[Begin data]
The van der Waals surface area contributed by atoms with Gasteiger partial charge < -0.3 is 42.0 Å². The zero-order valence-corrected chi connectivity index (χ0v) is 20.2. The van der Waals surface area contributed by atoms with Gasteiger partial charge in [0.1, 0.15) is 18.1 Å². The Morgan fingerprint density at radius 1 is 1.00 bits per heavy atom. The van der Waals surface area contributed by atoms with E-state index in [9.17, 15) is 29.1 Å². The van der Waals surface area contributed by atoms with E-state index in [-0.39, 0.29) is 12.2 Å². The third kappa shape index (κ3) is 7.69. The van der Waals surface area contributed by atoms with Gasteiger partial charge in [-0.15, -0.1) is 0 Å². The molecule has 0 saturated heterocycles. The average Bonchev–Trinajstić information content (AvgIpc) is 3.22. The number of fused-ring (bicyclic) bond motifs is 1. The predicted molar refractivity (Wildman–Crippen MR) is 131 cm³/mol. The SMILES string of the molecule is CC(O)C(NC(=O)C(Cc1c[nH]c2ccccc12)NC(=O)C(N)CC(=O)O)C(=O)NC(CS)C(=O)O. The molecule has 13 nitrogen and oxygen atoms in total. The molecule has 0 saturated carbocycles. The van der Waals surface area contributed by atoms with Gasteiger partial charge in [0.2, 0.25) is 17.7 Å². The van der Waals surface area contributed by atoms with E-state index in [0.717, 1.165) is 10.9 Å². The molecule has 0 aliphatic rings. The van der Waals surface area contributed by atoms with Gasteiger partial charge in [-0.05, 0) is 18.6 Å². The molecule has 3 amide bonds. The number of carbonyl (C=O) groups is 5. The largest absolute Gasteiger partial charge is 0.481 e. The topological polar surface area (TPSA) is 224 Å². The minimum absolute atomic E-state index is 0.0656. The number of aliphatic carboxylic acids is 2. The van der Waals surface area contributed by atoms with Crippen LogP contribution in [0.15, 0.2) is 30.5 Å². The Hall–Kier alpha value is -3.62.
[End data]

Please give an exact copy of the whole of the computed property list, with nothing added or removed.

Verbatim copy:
The van der Waals surface area contributed by atoms with Gasteiger partial charge < -0.3 is 42.0 Å². The zero-order valence-corrected chi connectivity index (χ0v) is 20.2. The van der Waals surface area contributed by atoms with Gasteiger partial charge in [0.1, 0.15) is 18.1 Å². The Morgan fingerprint density at radius 1 is 1.00 bits per heavy atom. The van der Waals surface area contributed by atoms with E-state index in [9.17, 15) is 29.1 Å². The van der Waals surface area contributed by atoms with E-state index in [-0.39, 0.29) is 12.2 Å². The third kappa shape index (κ3) is 7.69. The van der Waals surface area contributed by atoms with Gasteiger partial charge in [-0.15, -0.1) is 0 Å². The molecule has 0 saturated heterocycles. The average Bonchev–Trinajstić information content (AvgIpc) is 3.22. The number of fused-ring (bicyclic) bond motifs is 1. The predicted molar refractivity (Wildman–Crippen MR) is 131 cm³/mol. The SMILES string of the molecule is CC(O)C(NC(=O)C(Cc1c[nH]c2ccccc12)NC(=O)C(N)CC(=O)O)C(=O)NC(CS)C(=O)O. The molecule has 13 nitrogen and oxygen atoms in total. The molecule has 0 saturated carbocycles. The van der Waals surface area contributed by atoms with Gasteiger partial charge in [0.2, 0.25) is 17.7 Å². The van der Waals surface area contributed by atoms with E-state index in [0.717, 1.165) is 10.9 Å². The molecule has 0 aliphatic rings. The van der Waals surface area contributed by atoms with Gasteiger partial charge in [-0.05, 0) is 18.6 Å². The molecule has 3 amide bonds. The number of carbonyl (C=O) groups is 5. The largest absolute Gasteiger partial charge is 0.481 e. The topological polar surface area (TPSA) is 224 Å². The minimum absolute atomic E-state index is 0.0656. The number of aliphatic carboxylic acids is 2. The van der Waals surface area contributed by atoms with Crippen LogP contribution in [0.15, 0.2) is 30.5 Å². The Hall–Kier alpha value is -3.62.